Reviewed by Glenn Erickson
The Ice Runner began as a well-timed thriller. Back in late 1991, it was the first American film to be shot
in the newly-opened Soviet Union. With authentic locations and the claim that it was based on a true story (not
borne out in any explanation beyond advertising copy), this cold-war Gulag escape drama was filming in Moscow
when a failed coup d'etat broke out, garnering plenty of publicity from the US news services when the crew
and star Edward Albert beat a hasty return to the states. Major studios were in line to distribute it, the
golden hope of every independent production. Alas, due to a producer/director riff, the film was held up
for months for substantial reshoots and recutting. By then, its topicality factor was lost, and the studios
were not longer hot for it.
Arms broker Jeffrey West (Edward Albert) is caught making a payoff to a Soviet minister as part of
a 'guns for
Afghan rebels' deal, and is tricked by the CIA into signing a confession so the U.S. won't be implicated. When
his train is wrecked on the way to a maximum security prison in Siberia, West swaps identities with a dead man
and is re-routed to a less-severe work camp. There he tangles with a brutish prisoner, and attracts the suspicion of
camp commander Kolya (Yevgeni Lazarev). He also makes friends with Fyodar (Victor Wong), an odd shaman-like
gypsy who inspires him with the idea that running to freedom might work. Kolya suspects that West is a fake, and
sends for the wife of the dead man he's impersonated, the beautiful Lena (Olga Kabo). But she keeps West's secret
and a relationship blossoms. After more bouts of brutality, the commandant is reassigned to another camp on the
edge of the Bering strait.
Obsessed with his prisoner, Kolya has West transferred there as well, almost taunting him to try to escape by running
the 37 miles across the icy strait to Alaskan territory. West makes a try for it ...
Blessed with production values impossible to buy - real Soviets, Soviet machinery, vehicles, helicopters, trains
(some real railroad cars were wrecked for the film), ice-breaking ships, caribou, and even a polar bear - all
The Ice Runner needed was a compelling story. But the obvious direction goes for visual clichés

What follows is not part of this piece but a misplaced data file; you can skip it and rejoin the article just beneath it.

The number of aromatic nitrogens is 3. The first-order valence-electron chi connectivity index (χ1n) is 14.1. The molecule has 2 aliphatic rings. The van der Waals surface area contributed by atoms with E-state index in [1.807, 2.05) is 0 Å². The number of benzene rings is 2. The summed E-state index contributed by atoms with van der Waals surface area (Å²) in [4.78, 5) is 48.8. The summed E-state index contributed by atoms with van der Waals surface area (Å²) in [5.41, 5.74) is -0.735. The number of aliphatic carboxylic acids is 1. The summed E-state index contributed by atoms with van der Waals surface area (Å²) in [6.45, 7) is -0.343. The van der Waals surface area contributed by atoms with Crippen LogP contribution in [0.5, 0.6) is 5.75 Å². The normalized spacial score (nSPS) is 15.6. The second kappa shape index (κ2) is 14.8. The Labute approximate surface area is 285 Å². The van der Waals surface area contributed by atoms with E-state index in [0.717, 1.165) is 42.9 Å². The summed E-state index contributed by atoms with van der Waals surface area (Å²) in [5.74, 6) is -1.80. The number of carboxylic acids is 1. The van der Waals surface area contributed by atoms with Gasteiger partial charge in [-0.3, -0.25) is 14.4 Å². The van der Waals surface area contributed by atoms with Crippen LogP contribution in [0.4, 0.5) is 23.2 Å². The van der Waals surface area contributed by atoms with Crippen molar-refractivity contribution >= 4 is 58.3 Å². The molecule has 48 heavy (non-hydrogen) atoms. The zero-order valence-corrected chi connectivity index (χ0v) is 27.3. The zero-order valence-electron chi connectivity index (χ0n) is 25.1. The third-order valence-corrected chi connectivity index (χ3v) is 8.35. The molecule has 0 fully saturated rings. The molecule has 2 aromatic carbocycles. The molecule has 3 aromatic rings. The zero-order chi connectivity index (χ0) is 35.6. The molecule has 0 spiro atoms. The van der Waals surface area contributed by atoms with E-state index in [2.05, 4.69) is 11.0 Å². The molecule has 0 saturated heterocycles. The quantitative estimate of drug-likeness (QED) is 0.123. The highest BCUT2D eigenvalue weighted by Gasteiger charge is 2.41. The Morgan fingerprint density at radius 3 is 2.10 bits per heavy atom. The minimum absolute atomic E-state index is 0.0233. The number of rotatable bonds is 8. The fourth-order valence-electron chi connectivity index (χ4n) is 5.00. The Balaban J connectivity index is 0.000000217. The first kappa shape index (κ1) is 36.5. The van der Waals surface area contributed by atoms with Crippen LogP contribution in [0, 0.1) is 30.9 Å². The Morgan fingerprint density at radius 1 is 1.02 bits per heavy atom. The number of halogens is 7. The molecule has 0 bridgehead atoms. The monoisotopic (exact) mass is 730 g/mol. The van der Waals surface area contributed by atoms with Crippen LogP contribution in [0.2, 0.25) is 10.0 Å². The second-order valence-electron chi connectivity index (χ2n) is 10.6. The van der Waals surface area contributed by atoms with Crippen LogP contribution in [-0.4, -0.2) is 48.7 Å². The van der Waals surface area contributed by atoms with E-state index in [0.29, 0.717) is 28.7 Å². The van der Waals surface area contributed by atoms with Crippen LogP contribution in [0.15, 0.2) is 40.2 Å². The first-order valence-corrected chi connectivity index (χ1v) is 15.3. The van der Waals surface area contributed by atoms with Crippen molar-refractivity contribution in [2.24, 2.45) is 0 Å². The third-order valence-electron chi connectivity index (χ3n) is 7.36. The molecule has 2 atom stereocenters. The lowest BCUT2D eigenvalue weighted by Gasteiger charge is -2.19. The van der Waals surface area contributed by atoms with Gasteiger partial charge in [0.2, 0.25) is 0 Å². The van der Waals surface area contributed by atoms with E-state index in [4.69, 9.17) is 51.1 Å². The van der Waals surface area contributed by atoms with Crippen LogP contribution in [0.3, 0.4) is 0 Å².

in almost every situation, instead of simply telling a story, and this Great Siberian Escape comes off as a
slow affair with pretty Hallmark Card scenery.
With a partially-reshot opening showing the CIA abandoning him, Albert's Jeffrey West is meant to be sympathetic
even though he is actually totally guilty of his crime. Smuggling arms to Afghanistan was meant to be heroic
then, but has taken on a new significance with current events. Except the survival story we're given has nothing
to do with politics, or, for that matter, even Russia. Although the accents and the millieu are excellent, almost
everything that happens to West plays like reject ideas from The Fugitive television show: the identity
swap, the persecution, and having to get a complete stranger to pretend to be his wife on a moment's notice.
The lack of depth in the concept shows when West runs a gauntlet of ordinary-looking Russian females, to
encounter Olga Kabo, a drop-dead beauty, natch. She has no reaction to the news that her husband is dead, and is soon
making soulful eyes at her new partner, which leads up to steamy slow-dissolve lovemaking. Siberia and Gulag life
isn't bad at all.
The sex angle has to share time with a running duel between West and a colossal musclebound thug who seems to be
in the picture for no reason except to provide a fight in every reel. Their eventual fisticuffs combat is grossly
over-directed, resembling a poor man's Jean Claude DamnFool movie, with West turning out to be an accomplished
kickboxer. The action cutting is well handled throughout, but the material is resolutely corny.
Big Trouble in Little China's Victor Wong provides a wizard-like cross between Charlie Chan and Yoda, spouting
disposable nuggets of wisdom with groaning regularity. He's also photographed in an annoyingly reverential
way, silhouetted with his pet hawk, etc.
While these three themes are percolating, the cruel Kolya character encourages mayhem, and shoots a few innocents
himself. His victims include, in yet another drawn-out, faux-Peckinpah sequence, West's best pal. When the final
Ice Run happens,
the sheer reality of the setting lifts the show to an impressive finale: Edward Albert really seems to be running
in dangerous proximity to a massive icebreaker, and the giant herd of caribou that greet him are impossible
to fake. The crew clearly struggled through tough location work unheard of in a modern film this modestly budgeted.
Image Entertainment's DVD of The Ice Runner is an okay package, with good graphics but an unexceptional
transfer that's letterboxed (1:85) but not enhanced. The 111-minute show looks reasonable most of the time, but on a
large monitor the colors aren't as bright as they might be. A trailer is included, along with a set of fairly
uninformative cast bios. An explanation of the 'true story' claim would have been welcome. Even a
cursory account of the pioneering production's adventures in the newly-opened Russia - wrecking trains, working
in the polar region and dodging a counterrevolution - would have raised the interest level for this
unique, ill-fated show.
On a scale of Excellent, Good, Fair, and Poor,
The Ice Runner rates:
Supplements: Trailer, bios
Packaging: Keep case
Reviewed: January 19, 2003
DVD Savant Text © Copyright 2007 Glenn Erickson